Google and its auditor will be quizzed a second time on allegations of tax avoidance in the UK, it’s reported, after investigations into whether the search giant misled a government committee turned up some inconsistencies. Google’s own London staff – not to mention its customers – believe they’re responsible for the sort of sales that would make the UK division liable for a far larger tax bill, Public Accounts Committee head Margaret Hodge reportedly confirmed to Reuters, despite Google VPs arguing that the only sales to UK clients happen from the company’s Dublin branch in Ireland.
The incongruities will see both Google and the company’s auditor, Ernst & Young, pulled back in front of the PAC to answer more questions, not least to explain whether they purposefully misled the committee at their last appearance in 2012. At the time, Google VP for Northern and Central Europe Matt Brittin insisted that “nobody is selling” from the London offices, and that it was at pains to “comply with all the tax rules in the UK.”
That certainty was apparently not shared by Google staff nor the company’s recruitment team, however. London-based positions cite roles that include “negotiating deals”, closing “strategic and revenue deals”, and achieving “quarterly sales quotas” it’s pointed out, while Reuters’ digging through LinkedIn profiles, among other things, suggests staff at Google London are claiming responsibility for the sort of UK sales tasks the company claims only take place in Ireland.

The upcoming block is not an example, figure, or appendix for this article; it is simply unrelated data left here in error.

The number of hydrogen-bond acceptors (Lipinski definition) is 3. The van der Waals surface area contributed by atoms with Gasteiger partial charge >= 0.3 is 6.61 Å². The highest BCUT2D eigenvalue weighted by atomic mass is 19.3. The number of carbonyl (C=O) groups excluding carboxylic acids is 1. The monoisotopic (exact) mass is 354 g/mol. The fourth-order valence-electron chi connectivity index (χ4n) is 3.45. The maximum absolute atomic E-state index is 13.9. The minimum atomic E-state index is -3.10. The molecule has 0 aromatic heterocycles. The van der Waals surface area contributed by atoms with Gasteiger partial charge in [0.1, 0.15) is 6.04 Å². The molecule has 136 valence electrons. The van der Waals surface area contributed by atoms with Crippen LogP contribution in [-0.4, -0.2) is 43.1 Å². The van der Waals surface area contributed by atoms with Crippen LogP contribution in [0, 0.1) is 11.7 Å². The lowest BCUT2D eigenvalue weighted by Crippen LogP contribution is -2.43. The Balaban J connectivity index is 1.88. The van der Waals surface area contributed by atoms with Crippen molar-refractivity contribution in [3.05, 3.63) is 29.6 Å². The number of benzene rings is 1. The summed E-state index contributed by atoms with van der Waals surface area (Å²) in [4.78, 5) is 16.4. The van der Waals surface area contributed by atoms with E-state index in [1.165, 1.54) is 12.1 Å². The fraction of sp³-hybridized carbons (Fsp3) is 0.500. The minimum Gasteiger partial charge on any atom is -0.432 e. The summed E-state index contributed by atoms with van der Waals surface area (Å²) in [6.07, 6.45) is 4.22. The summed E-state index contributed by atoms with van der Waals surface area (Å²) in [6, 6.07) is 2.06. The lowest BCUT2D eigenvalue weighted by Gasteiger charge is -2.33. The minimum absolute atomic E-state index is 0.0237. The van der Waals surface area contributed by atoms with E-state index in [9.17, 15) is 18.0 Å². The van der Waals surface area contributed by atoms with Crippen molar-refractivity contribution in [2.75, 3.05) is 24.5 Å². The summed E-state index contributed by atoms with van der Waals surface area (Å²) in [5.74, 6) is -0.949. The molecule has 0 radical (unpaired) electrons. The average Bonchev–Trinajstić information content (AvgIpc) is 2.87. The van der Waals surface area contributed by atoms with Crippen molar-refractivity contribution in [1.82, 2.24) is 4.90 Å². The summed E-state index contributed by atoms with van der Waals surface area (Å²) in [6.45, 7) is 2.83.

Brittin argues that’s poor phrasing on Google’s part, out of a hope “to attract people with those skills and that background”, and claims the company is rectifying what language it uses. Nonetheless, it’s enough to get Hodge suspicious.
“We will need to very quickly call back the Google executives to give them a chance to explain themselves and to ensure that actually what they told us first time around is not being economical with the truth” she told the news site about the second in-person phase of the investigation. Google’s tax records for 2005-2011 were already to be re-examined by the UK tax authority.
As for the auditors, having told the committee that its team had physically walked the Google London offices to check whether actual responsibilities matched those the company declared, Ernst & Young is also back under the spotlight. “The evidence they gave was clear and unambiguous” Hodge pointed out. “Ernst & Young have questions to answer about whether they were being wholly open with us as a committee.”
The ongoing allegations – that Google uses tax loopholes to shuffle income through its Irish subsidiary, thus minimizing its UK bill – have already prompted strong words from high-level execs at the search giant. Executive chairman Eric Schmidt denied wrongdoing recently, arguing that Google was in fact spurring on UK industry by empowering startups, among other things. The question of taxes in specific countries, Schmidt argued, was outdated, and who owed what, and where, should be looked at in a more global sense, given the spread of multinationals. When, exactly, the new hearing will take place is unclear.